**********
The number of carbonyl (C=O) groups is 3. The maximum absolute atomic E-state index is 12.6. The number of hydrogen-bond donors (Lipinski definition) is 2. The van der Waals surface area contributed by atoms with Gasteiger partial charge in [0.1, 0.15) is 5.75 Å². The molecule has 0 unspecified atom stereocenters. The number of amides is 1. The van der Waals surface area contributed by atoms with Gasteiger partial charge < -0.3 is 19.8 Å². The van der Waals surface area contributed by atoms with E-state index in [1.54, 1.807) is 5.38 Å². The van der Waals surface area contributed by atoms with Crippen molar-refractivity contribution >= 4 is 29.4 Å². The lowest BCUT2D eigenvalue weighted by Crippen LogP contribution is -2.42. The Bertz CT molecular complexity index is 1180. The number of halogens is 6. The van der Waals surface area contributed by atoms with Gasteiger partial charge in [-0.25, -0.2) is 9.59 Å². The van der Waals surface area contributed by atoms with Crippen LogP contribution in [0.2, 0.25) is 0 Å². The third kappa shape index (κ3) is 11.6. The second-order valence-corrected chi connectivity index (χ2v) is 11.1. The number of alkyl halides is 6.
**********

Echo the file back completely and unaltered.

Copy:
The number of carbonyl (C=O) groups is 3. The maximum absolute atomic E-state index is 12.6. The number of hydrogen-bond donors (Lipinski definition) is 2. The van der Waals surface area contributed by atoms with Gasteiger partial charge in [0.1, 0.15) is 5.75 Å². The molecule has 0 unspecified atom stereocenters. The number of amides is 1. The van der Waals surface area contributed by atoms with Gasteiger partial charge < -0.3 is 19.8 Å². The van der Waals surface area contributed by atoms with E-state index in [1.54, 1.807) is 5.38 Å². The van der Waals surface area contributed by atoms with Crippen molar-refractivity contribution >= 4 is 29.4 Å². The lowest BCUT2D eigenvalue weighted by Crippen LogP contribution is -2.42. The Bertz CT molecular complexity index is 1180. The number of halogens is 6. The van der Waals surface area contributed by atoms with Gasteiger partial charge in [-0.25, -0.2) is 9.59 Å². The van der Waals surface area contributed by atoms with Crippen LogP contribution in [0.2, 0.25) is 0 Å². The third kappa shape index (κ3) is 11.6. The second-order valence-corrected chi connectivity index (χ2v) is 11.1. The number of alkyl halides is 6.